The state House overwhelmingly passed legislation Wednesday aimed at strengthening Michigan landowners' rights when government wants to take their property for economic development.
Supporters said the bipartisan bills would place into state statute the allowable uses of eminent domain as established in a 2004 Michigan Supreme Court ruling.
The legislation is designed as a complement to a proposed constitutional amendment about eminent domain that will be on the November ballot in Michigan.
The main bill in the House package would bar governments from using eminent domain unless it is for "public use," prohibiting the taking of private property for economic development or more tax dollars.
It also requires that homeowners be compensated at 125 percent of their property's fair market value.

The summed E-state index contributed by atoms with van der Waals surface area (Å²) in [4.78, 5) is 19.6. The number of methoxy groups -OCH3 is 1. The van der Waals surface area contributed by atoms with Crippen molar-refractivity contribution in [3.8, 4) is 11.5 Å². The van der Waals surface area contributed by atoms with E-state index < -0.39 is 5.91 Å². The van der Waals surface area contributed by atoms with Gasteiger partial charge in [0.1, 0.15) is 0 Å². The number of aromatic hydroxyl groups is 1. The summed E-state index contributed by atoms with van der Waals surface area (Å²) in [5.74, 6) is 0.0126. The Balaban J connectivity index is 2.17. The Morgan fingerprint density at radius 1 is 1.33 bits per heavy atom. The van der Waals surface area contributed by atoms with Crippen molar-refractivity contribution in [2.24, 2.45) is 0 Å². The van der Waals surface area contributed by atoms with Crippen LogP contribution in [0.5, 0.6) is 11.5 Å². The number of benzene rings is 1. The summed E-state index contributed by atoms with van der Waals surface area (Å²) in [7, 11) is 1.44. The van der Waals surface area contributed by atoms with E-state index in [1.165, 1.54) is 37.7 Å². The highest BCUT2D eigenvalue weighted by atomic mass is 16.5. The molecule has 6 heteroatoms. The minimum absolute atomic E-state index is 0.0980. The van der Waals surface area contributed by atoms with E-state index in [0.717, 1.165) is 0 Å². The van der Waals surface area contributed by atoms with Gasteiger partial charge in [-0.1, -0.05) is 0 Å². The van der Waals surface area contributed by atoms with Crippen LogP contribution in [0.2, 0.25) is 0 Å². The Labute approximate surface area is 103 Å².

The state Senate has passed similar legislation.
Others House bills would let judges award attorney fees to low- and moderate-income people whose lawsuits contesting the condemnation of their homes are deemed reasonable but ultimately are unsuccessful.
Another bill would raise the amount in moving expenses the government pays to displaced residents.
The legislation now goes to the Senate.
Eminent domain typically is used to clear space for highways, airports or schools.
But governments also use the power for economic development projects that attract jobs and tax dollars.
The state Supreme Court in 2004 ruled unanimously that such economic development projects do not constitute a public use under the 1963 state constitution.
Lawmakers say the constitutional amendment is needed because the makeup of the state's high court could change.
Most of the bills received unanimous approval, though Rep. Ed Clemente, D-Lincoln Park, voted against one measure.
Lansing State Journal: http://www.lsj.com